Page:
- If I invite anyone in, I need to be extremely confident in them.
- I want to force myself to get outside of my comfort zone and learn parts of game development I've been able to stay clear of so far.
- I want to prove my ability to see through something complex on my own, so that I can go in guilt and worry free if I want to collaborate in the future. I like to operate confidently in team settings, and this is how I establish that for myself.
- I want to retain control and be agile enough to dramatically change the project if needed.
- Stick to a shortish development cycle.
- Ideally, I'd like to aim at a 6 month development cycle or shorter.
- During this time, I'll also be learning new tools, so I need to factor in ramp-up.
- This will demand that I keep the designs very scoped, and that I be cautious of committing to anything that will require large amounts of content.
- The lack of supporting teammates will make this harder, as I'll have to fill more roles, but it will also mean less communication/coordination issues.
- Aim for moderate commercial success.
- I'm making this game to actually ship. It will need to be finished and clean.
- I want to force learning in some of those parts of the process outside of the game creation itself. Publishing. Marketing.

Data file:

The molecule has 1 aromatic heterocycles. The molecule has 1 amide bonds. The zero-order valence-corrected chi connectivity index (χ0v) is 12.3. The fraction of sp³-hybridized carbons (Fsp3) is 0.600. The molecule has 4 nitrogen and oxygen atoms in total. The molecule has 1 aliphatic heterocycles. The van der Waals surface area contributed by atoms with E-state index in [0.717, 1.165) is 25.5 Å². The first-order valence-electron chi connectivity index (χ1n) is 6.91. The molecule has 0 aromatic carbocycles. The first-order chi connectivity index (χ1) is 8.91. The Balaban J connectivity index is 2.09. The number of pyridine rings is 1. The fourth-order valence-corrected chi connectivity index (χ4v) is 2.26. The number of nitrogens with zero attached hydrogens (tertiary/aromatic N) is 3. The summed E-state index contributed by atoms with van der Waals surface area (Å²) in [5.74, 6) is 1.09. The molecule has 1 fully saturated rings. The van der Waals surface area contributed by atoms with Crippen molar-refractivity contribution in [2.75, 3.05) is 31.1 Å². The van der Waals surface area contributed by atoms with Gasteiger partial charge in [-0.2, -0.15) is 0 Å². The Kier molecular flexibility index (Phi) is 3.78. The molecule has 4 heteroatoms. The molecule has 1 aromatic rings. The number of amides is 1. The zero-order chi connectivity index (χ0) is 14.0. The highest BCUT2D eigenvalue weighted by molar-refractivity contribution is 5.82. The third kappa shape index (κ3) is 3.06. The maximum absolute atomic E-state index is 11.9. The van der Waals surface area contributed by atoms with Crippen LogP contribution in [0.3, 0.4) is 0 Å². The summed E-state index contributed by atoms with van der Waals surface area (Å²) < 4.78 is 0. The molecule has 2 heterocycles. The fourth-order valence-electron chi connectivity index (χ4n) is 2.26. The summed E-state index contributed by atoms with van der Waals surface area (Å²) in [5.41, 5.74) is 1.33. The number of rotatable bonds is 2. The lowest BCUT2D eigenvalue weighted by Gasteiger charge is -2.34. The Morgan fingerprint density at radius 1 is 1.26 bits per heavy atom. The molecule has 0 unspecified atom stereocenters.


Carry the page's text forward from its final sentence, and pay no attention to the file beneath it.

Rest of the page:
- I want to make back the money I lose for the time I spend making it, because I'd love to open up the option of working on more of my own games in the future.
- Prove to an audience that I'm worth paying attention to.
- I've made notable things as part of a larger team. I've put my ideas out there to be judged by others. Now I want to put together something finished that shows who I am as a designer.
- This will have an impact on project choice, as it means that project really should represent some of my design ideals in a strong recognizable way.
- Teach myself tools that can be used on future projects.
- Currently, I'm an expert at an internal tool that will be useless to me in all other game development.